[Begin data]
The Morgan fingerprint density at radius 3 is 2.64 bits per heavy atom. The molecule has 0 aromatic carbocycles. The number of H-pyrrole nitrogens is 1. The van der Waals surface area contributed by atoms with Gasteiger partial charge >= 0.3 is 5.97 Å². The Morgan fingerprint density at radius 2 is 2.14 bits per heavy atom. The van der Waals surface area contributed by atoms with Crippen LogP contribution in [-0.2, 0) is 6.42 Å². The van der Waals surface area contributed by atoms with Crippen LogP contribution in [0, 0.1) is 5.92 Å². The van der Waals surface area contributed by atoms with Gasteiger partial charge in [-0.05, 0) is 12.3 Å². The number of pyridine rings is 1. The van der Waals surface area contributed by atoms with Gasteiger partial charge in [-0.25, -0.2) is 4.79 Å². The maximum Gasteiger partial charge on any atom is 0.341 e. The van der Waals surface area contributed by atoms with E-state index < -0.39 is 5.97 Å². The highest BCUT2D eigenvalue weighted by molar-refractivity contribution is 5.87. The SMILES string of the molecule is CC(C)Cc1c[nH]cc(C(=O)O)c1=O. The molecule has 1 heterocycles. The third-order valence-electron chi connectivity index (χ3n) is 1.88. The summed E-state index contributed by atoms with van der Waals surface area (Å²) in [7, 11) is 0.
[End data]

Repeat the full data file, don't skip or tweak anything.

The Morgan fingerprint density at radius 3 is 2.64 bits per heavy atom. The molecule has 0 aromatic carbocycles. The number of H-pyrrole nitrogens is 1. The van der Waals surface area contributed by atoms with Gasteiger partial charge >= 0.3 is 5.97 Å². The Morgan fingerprint density at radius 2 is 2.14 bits per heavy atom. The van der Waals surface area contributed by atoms with Crippen LogP contribution in [-0.2, 0) is 6.42 Å². The van der Waals surface area contributed by atoms with Crippen LogP contribution in [0, 0.1) is 5.92 Å². The van der Waals surface area contributed by atoms with Gasteiger partial charge in [-0.05, 0) is 12.3 Å². The number of pyridine rings is 1. The van der Waals surface area contributed by atoms with Gasteiger partial charge in [-0.25, -0.2) is 4.79 Å². The maximum Gasteiger partial charge on any atom is 0.341 e. The van der Waals surface area contributed by atoms with E-state index < -0.39 is 5.97 Å². The highest BCUT2D eigenvalue weighted by molar-refractivity contribution is 5.87. The SMILES string of the molecule is CC(C)Cc1c[nH]cc(C(=O)O)c1=O. The molecule has 1 heterocycles. The third-order valence-electron chi connectivity index (χ3n) is 1.88. The summed E-state index contributed by atoms with van der Waals surface area (Å²) in [7, 11) is 0.